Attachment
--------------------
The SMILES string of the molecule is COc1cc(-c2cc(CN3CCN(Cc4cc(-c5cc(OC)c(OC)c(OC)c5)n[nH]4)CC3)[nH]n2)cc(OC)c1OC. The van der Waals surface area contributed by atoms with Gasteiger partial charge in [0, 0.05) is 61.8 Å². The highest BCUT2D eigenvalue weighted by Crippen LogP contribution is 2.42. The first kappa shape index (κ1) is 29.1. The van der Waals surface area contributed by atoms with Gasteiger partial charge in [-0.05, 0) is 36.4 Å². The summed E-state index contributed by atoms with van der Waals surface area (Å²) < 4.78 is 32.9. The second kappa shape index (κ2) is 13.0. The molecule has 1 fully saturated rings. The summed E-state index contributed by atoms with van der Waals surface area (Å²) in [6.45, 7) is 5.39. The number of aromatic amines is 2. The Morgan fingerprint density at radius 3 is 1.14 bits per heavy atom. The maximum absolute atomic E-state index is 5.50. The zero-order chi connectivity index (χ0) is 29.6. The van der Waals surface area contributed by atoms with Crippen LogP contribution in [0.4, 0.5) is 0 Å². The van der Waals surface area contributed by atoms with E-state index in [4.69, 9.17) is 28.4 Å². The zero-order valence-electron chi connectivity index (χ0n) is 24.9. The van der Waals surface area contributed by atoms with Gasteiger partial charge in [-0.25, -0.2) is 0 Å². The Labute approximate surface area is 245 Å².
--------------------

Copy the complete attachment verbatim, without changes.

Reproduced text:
The SMILES string of the molecule is COc1cc(-c2cc(CN3CCN(Cc4cc(-c5cc(OC)c(OC)c(OC)c5)n[nH]4)CC3)[nH]n2)cc(OC)c1OC. The van der Waals surface area contributed by atoms with Gasteiger partial charge in [0, 0.05) is 61.8 Å². The highest BCUT2D eigenvalue weighted by Crippen LogP contribution is 2.42. The first kappa shape index (κ1) is 29.1. The van der Waals surface area contributed by atoms with Gasteiger partial charge in [-0.05, 0) is 36.4 Å². The summed E-state index contributed by atoms with van der Waals surface area (Å²) < 4.78 is 32.9. The second kappa shape index (κ2) is 13.0. The molecule has 1 fully saturated rings. The summed E-state index contributed by atoms with van der Waals surface area (Å²) in [6.45, 7) is 5.39. The number of aromatic amines is 2. The Morgan fingerprint density at radius 3 is 1.14 bits per heavy atom. The maximum absolute atomic E-state index is 5.50. The zero-order chi connectivity index (χ0) is 29.6. The van der Waals surface area contributed by atoms with Crippen LogP contribution in [0.4, 0.5) is 0 Å². The van der Waals surface area contributed by atoms with E-state index in [4.69, 9.17) is 28.4 Å². The zero-order valence-electron chi connectivity index (χ0n) is 24.9. The van der Waals surface area contributed by atoms with Gasteiger partial charge in [-0.25, -0.2) is 0 Å². The Labute approximate surface area is 245 Å².